Hamlet was correct in realizing that 1-(1-p)^n gives uptime only in the sense of “percentage of autoattacks for which Tiger Strikes is up.” That’s not the formula we want, though, as you two realized; we want “percentage of time for which Tiger Strikes is up.” To help you understand, let me re-derive the formula for the former:

        Tiger Strikes average “uptime,” for autoattacks ONLY
        = P[Tiger Strikes is up at the time of any given autoattack]
        = P[Tiger Strikes has procced in the last 8 seconds, given the current time is that of an autoattack]
        = P[Tiger Strikes has procced in the last n autoattack swings]
        >> where n = floor(8 / T), i.e. Hamlet’s definition; T = time between autoattack swings, including haste effects
        = 1 – P[Tiger Strikes has NOT procced in the last n autoattack swings]
        >> Assume 6.2 proc behavior for now
        = 1 – (1-p)^n
        Q.E.D.

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      4. However, what we actually wanted was this:

        Tiger Strikes average uptime for all steady-state time
        = P[Tiger Strikes is up at time t]
        >> where t is a uniformly random variable in [8.0, infinity] (8.0 to allow steady-state)
        = SUM(P[i autoattacks occurred in the last 8 seconds, given the current time is t] * P[Tiger Strikes would proc after i subsequent attacks]) for i = 0 to +infinity
        = P[n autoattacks occured in the last 8 seconds, given the current time is t] * P[Tiger Strikes would proc after n subsequent attacks] + P[n+1 autoattacks occured in the last 8 seconds, given the current time is t] * P[Tiger Strikes would proc after n+1 subsequent attacks]
        >> See http://imgur.com/OCJYrvM to convince yourself of the above step and the next step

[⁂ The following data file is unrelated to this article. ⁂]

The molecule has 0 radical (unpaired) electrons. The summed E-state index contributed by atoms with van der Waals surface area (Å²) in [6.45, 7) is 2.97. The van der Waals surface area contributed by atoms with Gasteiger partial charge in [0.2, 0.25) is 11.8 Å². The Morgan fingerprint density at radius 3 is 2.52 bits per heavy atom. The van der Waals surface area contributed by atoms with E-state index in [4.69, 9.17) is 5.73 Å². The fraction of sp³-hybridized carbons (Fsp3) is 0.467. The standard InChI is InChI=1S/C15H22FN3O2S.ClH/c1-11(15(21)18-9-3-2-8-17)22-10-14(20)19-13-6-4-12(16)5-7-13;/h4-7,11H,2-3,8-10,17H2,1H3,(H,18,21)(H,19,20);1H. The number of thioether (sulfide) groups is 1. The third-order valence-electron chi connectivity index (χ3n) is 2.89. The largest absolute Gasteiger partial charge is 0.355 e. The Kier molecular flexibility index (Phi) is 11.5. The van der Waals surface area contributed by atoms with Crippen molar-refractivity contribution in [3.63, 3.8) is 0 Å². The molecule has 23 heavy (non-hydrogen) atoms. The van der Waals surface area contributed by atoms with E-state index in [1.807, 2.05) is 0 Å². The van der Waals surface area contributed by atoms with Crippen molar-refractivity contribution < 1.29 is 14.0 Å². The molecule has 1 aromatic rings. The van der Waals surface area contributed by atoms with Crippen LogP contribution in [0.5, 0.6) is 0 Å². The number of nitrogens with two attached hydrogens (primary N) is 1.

>> Still assuming 6.2 proc behavior
        = (((n+1)*T – 8.0) / T) * (1 – (1-p)^n) + (((8.0+T) – (n+1)*T) / T) * (1 – (1-p)^(n+1))
        >> for n=5, T=1.6/1.19665, and p=0.1, yields 0.46756992925, which is more than reasonably close to the simulation to give credibility
        Q.E.D.

        However, this makes assumptions about the proc behavior. The reason I derived the formula the way I did on MMOC is because the MMOC formula is easily extensible to the 6.1 case.

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      5. In fact, we can prove the equivalence of the two expressions (i.e. the one above and the first one I derived on MMOC) with some mathemagical algebra.

        Tiger Strikes average uptime for all steady-state time
        = (((n+1)*T – 8.0) / T) * (1 – (1-p)^n) + (((8.0+T) – (n+1)*T) / T) * (1 – (1-p)^(n+1))
        = (1-(1-p)^n) * ((n+1)*T – 8.0) / T + (1-(1-p)^(n+1)) * ((8.0+T) – (n+1)*T) / T
        = (1-(1-p)^n) * ((n+1)*T – 8.0) / T + (1-(1-p)^(n+1)) * (8.0 – n*T) / T
        = (1-(1-p)^n) * ((n+1)*T – 8.0) / T + (1-(1-p)*(1-p)^n) * (8.0 – n*T) / T
        = (1-(1-p)^n) * ((n+1)*T – 8.0) / T + (1-(1-p)^n + p*(1-p)^n) * (8.0 – n*T) / T
        = (1-(1-p)^n) * ((n+1)*T – 8.0) / T + (1-(1-p)^n) * (8.0 – n*T) / T + (p*(1-p)^n) * (8.0 – n*T) / T

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      6. = (1-(1-p)^n) * (((n+1)*T – 8.0) + (8.0 – n*T)) / T + (p*(1-p)^n) * (8.0 – n*T) / T
        = (1-(1-p)^n) + (p*(1-p)^n) * (8.0 – n*T) / T
        = 1 – (1-p)^n + (p*(1-p)^n) * (8.0/T) – n*p*(1-p)^n)
        = 1 – (1-p)^n * (1+n*p) + (p*(1-p)^n)*(8.0/T)
        >> Let N = n + 1 = my MMOC definition of n; => n = N-1
        = 1 – (1-p)^(N-1) * (1+(N-1)*p) + (p*(1-p)^(N-1))*(8.0/T)

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      7. (wtf? my character limit is going down with each post)
        >> Now begins a pattern
        = 1 – (1-p)*(1-p)^(N-2) * (1+(N-1)*p) + (p*(1-p)^(N-1))*(8.0/T)
        = 1 – (1-p)^(N-2) * (1+(N-1)*p) + p*(1-p)^(N-2) * (1+(N-1)*p) + (p*(1-p)^(N-1))*(8.0/T)
        = 1 – (1-p)^(N-2) * (1+(N-1)*p) + p*(1-p)^(N-2) + p*(1-p)^(N-2) * ((N-1)*p) + (p*(1-p)^(N-1))*(8.0/T)

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      8. = 1 – (1-p)^(N-2) * (1+(N-1)*p-p) + (N-1)*p*p*(1-p)^(N-2) + (p*(1-p)^(N-1))*(8.0/T)
        = 1 – (1-p)^(N-2) * (1+(N-2)*p) + (N-1)*p*p*(1-p)^(N-2) + (p*(1-p)^(N-1))*(8.0/T)

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      9. >> Now begins 2nd iteration of pattern
        = 1 – (1-p)*(1-p)^(N-3) * (1+(N-2)*p) + (N-1)*p*p*(1-p)^(N-2) + (p*(1-p)^(N-1))*(8.0/T)
        = 1 – (1-p)^(N-3) * (1+(N-2)*p) + p*(1-p)^(N-3) * (1+(N-2)*p) + (N-1)*p*p*(1-p)^(N-2) + (p*(1-p)^(N-1))*(8.0/T)